Sen. Chris MurphyChristopher (Chris) Scott MurphyCongress facing shutdown, debt crisis with no plan B Senators slow Biden with holds at Pentagon, State Tell our troops: 'Your sacrifice wasn't in vain' MORE (D-Conn.) has issued a new report on rules against compensating college athletes that he hopes will change the conversation around the matter.
The whitepaper, “Madness, Inc.,” was released by Murphy’s office Thursday. It outlines how the NCAA enriches nearly all involved in its operations except for the players themselves, according to Murphy’s office.
Murphy said the report is the first in a series that he said will outline issues with college athletics. Murphy's office said future reports will analyze issues such as how programs fail to provide full educations to athletes and long-term health consequences they face.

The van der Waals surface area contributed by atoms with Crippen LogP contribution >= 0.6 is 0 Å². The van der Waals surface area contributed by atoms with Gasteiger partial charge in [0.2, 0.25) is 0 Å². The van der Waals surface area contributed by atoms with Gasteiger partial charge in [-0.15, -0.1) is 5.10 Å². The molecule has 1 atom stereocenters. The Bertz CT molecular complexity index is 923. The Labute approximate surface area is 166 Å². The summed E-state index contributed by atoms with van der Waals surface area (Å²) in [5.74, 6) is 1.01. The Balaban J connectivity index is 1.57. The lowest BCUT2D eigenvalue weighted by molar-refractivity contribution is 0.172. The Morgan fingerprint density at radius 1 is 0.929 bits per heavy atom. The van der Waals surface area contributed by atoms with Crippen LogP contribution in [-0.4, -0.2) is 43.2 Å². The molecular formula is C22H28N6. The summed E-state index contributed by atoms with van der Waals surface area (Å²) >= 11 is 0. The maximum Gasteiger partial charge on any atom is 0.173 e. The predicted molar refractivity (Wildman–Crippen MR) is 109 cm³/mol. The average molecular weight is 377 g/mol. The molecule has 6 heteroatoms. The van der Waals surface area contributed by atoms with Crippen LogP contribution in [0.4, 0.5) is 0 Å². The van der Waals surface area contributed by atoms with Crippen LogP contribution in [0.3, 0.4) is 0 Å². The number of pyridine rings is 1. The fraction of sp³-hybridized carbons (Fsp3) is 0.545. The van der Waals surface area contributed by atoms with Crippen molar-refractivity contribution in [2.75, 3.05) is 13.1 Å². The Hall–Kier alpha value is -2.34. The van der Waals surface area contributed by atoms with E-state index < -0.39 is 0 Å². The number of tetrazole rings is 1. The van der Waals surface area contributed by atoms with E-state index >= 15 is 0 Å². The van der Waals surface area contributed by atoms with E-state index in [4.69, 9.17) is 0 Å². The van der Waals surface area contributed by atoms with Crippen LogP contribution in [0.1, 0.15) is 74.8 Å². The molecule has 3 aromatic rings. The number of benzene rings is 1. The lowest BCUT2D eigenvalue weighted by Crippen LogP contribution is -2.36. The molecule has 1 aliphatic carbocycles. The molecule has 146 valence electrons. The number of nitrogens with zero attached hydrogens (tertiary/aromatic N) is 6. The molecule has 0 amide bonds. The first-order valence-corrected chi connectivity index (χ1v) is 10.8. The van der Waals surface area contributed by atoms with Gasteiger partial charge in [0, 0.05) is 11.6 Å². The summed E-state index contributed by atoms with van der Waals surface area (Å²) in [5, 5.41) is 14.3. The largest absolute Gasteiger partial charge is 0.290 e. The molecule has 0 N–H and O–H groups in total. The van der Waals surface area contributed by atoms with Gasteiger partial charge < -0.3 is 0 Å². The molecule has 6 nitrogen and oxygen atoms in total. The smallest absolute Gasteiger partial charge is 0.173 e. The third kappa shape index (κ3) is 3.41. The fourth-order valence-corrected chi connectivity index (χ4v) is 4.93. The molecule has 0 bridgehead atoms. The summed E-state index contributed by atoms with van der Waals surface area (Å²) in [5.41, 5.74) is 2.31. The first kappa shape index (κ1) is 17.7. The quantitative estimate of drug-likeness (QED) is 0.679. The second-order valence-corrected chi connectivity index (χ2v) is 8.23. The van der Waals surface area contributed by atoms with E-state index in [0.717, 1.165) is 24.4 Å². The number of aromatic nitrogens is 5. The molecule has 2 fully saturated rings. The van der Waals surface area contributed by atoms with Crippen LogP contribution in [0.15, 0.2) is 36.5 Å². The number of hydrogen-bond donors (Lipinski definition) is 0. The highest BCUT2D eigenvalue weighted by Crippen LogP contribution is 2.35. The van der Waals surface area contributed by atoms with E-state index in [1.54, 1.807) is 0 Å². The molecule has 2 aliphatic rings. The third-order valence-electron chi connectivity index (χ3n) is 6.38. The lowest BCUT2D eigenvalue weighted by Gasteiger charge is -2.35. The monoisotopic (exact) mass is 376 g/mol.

“Under the current system, students in big-time athletic programs are shortchanged on their education as the college sports machine demands more of their time and more pressure to win. Meanwhile, coaches, universities, broadcasters and even shoe companies are raking in the cash and sending a relatively small percentage of the money to students in the form of scholarships,” Murphy said in a statement.
“The NCAA needs to come up with a way to compensate student-athletes, at least in the sports that demand the most time and make the most money. It's an issue of fairness. It's an issue of civil rights.”
Murphy’s report cites the February incident in which Duke basketball player Zion Williamson sustained a knee injury after his shoe tore apart as “a symbol of what college sports has become,” noting that this one moment led to Nike losing approximately $1.1 billion. “In less than a minute, a teenager moves an industry,” the report states.